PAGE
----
oxidant/antioxidant status in alopecia areata
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Oxidant/antioxidant status in alopecia areata

Antioxidants are substances that inhibit oxidation or inhibit reactions promoted by oxygen and peroxides. The chemical pathway of antioxidants is a highly regulated one. During inflammatory disorders, cells generate reactive oxygen species [ROS]. When produced in excess, ROS brings about an imbalance in the antioxidant pathway. This imbalance of pro-oxidants and antioxidants in which pro oxidants exceed in concentration is referred to as “oxidative stress”. Oxidative stress is very harmful to cells including cells in hair follicles.

When the amount of ROS increases in the cell, it reacts with the cellular constituents, particularly the fatty acids on the cell membrane and other molecules such as carbohydrates, lipids, proteins and nucleic acids. One reaction leads to another and the cell goes awry in its normal functioning causing cell injury and finally cell death.

Since alopecia areata is considered an autoimmune disease mediated by T lymphocytes, an analysis of the role played by lipid peroxidation and antioxidant enzymes in patients with alopecia areata was conducted. The study involved the evaluation of malon-di-aldehyde [MDA] and nitric oxide [NO] and testing of activities of superoxide dismutase [SOD] and xanthine oxide [XO] in 24 Caucasian patients with alopecia areata and 20 controls matched according to the sex and age of patients.

Alopecia areata can be of three basic types:- patchy alopecia areata, Alopecia areata totalis (total scalp hair loss)and alopecia areata universalis (total sclap and body hair loss). of these, patchy alopecia areata is the most frequently occurring presentation. Hence the selected patients were confined to parameters such as patchy alopecia areata, non-alcoholism (alcohol significantly interferes with the antioxidant chemical pathway) and without any other autoimmune disease. Blood was taken from all the participating members when they were fasting and stored in -40 deg C for biochemical assays.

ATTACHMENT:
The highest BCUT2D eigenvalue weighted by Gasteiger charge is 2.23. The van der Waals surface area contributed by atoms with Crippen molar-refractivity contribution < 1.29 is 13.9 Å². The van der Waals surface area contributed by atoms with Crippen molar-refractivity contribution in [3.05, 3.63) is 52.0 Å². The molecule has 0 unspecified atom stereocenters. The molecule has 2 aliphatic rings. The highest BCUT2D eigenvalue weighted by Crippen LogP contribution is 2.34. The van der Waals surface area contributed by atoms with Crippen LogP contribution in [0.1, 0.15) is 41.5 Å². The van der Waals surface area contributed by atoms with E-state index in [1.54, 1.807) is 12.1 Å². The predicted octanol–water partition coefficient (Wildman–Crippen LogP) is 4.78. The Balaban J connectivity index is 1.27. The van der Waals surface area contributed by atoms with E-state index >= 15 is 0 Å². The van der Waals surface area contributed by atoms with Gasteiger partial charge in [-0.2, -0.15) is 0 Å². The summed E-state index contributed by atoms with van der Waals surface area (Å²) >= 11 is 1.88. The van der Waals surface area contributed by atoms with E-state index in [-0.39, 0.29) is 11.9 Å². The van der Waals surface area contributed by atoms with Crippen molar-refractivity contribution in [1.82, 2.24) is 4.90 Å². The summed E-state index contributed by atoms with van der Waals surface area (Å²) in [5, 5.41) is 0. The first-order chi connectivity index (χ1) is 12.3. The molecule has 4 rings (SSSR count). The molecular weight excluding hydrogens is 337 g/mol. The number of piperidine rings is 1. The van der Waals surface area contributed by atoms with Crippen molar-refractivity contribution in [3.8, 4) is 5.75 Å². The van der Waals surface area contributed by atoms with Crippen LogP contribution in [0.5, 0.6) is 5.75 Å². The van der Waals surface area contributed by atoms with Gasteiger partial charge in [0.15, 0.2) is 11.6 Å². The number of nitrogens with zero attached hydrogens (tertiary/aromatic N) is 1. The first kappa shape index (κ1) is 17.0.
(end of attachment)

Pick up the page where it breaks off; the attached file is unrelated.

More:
1. Assay to determine malon-di-aldehyde [MDA] in a given serum sample –
a. 1 volume of blood sample was mixed with 2.5 volumes of 10% [weight/volume] trichloroacetic acid to precipitate all the proteins.
b. The above sample was centrifuged to pellet the precipitated proteins and the supernatant (remaining fluid) retained.
c. To the supernatant, 0.67% thiobarbituricacid [TBA] was added and the mixture was heated in a boiling water bath.
d. The sample was cooled and the light absorption pattern was read using a light source with a specific wavelength of 532nm.
e. The values were compared with that of a standard solution of 1,1,3,3 tetramethoxypropane.
f. The results were expressed as nanomoles/milliliter [nmol/ml].
This method of MDA determination is known as the Draper and Harley method. It is based on the reaction of MDA with TBA at a temperature of 95 deg C, pH 2-3 for 15 minutes. The resultant reaction is the formation of a pink pigment, which is studied at an absorption peak of 532nm.

2. Superoxide dismutase [SOD] activity in a given sample –
This assay is based on the method of Sun et al. 1ml of the sample was mixed with 1ml of ethanol/chloroform mixture [5/3, volume/volume] and centrifuged. The clear top layer was dialyzed with phosphate buffer and xanthene oxidase was added as a superoxide generator. Nitroblue tetrazolium [NBT] was the indicator whose reduction is inhibited by xanthine oxidase. When the enzymes in the sample solution exhibit 50% inhibition of NBT reduction, this 50% inhibition point is defined as 1 unit and the SOD activity is expressed as unit(s)/ml [U/ml].

3. Xanthine assay –